Jean-Kenta Gauthier | Odéon
Jean-Kenta Gauthier Odéon
5, rue de l'Ancienne-Comédie 75006 Paris
Opening reception: Saturday 29 October, 5 - 8 pm
Opening hours: Wed - Sat, 2pm - 7pm
The exhibition Past Future presents a group of recent works resulting from the research and reflections undertaken by Hanako Murakami (born in Tokyo in 1984, lives and works in Paris) on the conditions of the advent and existence of photography. An archaeological undertaking of the medium, this vast project invites everyone to question both what photography is and what it could have been, and thus to question our desire to see and re-experience the world.
“At the beginning of a new season, I stood in Niépce's garden with my camera called Retina, hoping to capture what did not get into the square image he produced on that summer day, 200 years ago, at the birthplace of what was not yet called photography.” If Le Gras, in Saint-Loup de Varennes in Burgundy, is the house in which the inventor Nicéphore Niépce (1765-1833) created, on 26 June 1827, the View from the Window at Le Gras, the oldest photograph known to date, Hanako Murakami reminds us that the context of the birth of photography already lies in the nature that surrounded the house of its inventor. The first work to be seen from outside the gallery, Niépce’s Garden (2022) consists of a curtain on which a photograph of the trees surrounding Le Gras is printed. The work is to be placed in front of a window, so that each window becomes a metaphor for the point of view of the first photograph, and the image of the rays of sun invites the light of the world to enter the exhibition.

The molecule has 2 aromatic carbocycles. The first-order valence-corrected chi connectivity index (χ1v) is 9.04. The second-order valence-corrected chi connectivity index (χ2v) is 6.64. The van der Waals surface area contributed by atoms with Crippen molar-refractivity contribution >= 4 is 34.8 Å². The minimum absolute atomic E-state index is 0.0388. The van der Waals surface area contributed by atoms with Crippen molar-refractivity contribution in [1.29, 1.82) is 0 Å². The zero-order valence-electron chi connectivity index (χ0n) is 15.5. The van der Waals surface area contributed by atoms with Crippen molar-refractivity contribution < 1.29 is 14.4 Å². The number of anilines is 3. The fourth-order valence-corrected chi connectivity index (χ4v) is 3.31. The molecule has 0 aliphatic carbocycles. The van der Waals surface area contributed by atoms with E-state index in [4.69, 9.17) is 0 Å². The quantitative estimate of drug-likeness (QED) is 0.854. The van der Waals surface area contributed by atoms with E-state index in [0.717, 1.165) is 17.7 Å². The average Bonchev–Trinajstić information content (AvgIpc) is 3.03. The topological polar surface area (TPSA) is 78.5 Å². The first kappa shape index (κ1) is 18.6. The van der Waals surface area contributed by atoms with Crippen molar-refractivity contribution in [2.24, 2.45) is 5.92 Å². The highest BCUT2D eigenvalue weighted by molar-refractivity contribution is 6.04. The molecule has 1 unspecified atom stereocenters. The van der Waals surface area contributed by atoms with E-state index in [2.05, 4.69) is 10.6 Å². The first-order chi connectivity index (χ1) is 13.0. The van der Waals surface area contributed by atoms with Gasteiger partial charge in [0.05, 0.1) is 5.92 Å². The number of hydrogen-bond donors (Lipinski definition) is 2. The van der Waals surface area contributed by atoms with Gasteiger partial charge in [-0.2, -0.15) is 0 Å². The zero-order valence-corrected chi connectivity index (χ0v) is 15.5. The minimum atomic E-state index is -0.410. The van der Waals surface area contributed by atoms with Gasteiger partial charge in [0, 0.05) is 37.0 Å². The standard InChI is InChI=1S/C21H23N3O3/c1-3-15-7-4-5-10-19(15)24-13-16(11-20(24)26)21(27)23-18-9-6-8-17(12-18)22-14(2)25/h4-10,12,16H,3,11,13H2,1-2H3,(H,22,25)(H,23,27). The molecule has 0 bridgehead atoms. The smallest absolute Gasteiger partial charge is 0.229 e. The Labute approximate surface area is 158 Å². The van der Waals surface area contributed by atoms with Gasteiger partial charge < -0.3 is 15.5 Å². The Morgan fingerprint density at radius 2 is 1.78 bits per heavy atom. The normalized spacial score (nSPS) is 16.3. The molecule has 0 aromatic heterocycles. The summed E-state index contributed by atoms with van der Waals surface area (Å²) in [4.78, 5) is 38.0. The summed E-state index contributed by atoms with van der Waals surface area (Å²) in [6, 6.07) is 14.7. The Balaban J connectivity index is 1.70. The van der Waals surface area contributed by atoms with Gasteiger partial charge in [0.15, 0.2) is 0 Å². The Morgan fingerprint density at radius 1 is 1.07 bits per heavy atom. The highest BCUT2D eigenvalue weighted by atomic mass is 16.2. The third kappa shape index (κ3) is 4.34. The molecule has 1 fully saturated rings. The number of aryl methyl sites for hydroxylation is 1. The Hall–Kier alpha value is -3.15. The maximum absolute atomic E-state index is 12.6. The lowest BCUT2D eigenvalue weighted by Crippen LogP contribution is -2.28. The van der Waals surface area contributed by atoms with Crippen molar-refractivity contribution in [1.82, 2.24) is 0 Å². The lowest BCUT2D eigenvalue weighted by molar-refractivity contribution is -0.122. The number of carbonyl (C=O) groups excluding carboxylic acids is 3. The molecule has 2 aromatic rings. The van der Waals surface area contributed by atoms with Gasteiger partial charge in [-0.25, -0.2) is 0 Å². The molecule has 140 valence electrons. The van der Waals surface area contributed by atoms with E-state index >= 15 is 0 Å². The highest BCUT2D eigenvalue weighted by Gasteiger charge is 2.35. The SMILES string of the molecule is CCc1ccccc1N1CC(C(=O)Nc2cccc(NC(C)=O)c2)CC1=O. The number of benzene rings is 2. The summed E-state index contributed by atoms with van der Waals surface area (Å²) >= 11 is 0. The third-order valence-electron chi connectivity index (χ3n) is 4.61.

If the multiple developments of photography lead our societies today to be inundated with images, it is because it is a question of our will to know and our desire to see. A possible metaphor for a world which, by dint of wanting to see, even ends up surveilling, the large red neon sign with its handwritten letters has its origins in a quote. On February 3, 1828, the artist and entrepreneur Louis Daguerre wrote to Nicéphore Niépce about his latest discoveries and acknowledged to the latter that his discoveries seemed much more promising; he then concluded his letter with these words: “I cannot conceal from you that I am burning with desire to see your essays from nature” [Je ne puis vous dissimuler que je brûle du désir de voir vos essais d’après nature] . With Louis Daguerre to Nicéphore Niépce, 3 February 1828 (2022), Hanako Murakami inflames Daguerre's words while offering them an autonomy that seems both to recall the reasons for what at the time was not yet called photography, the yearning to be able to see and re-experience the world, and to indicate what, two centuries later, still seems to obsess our society.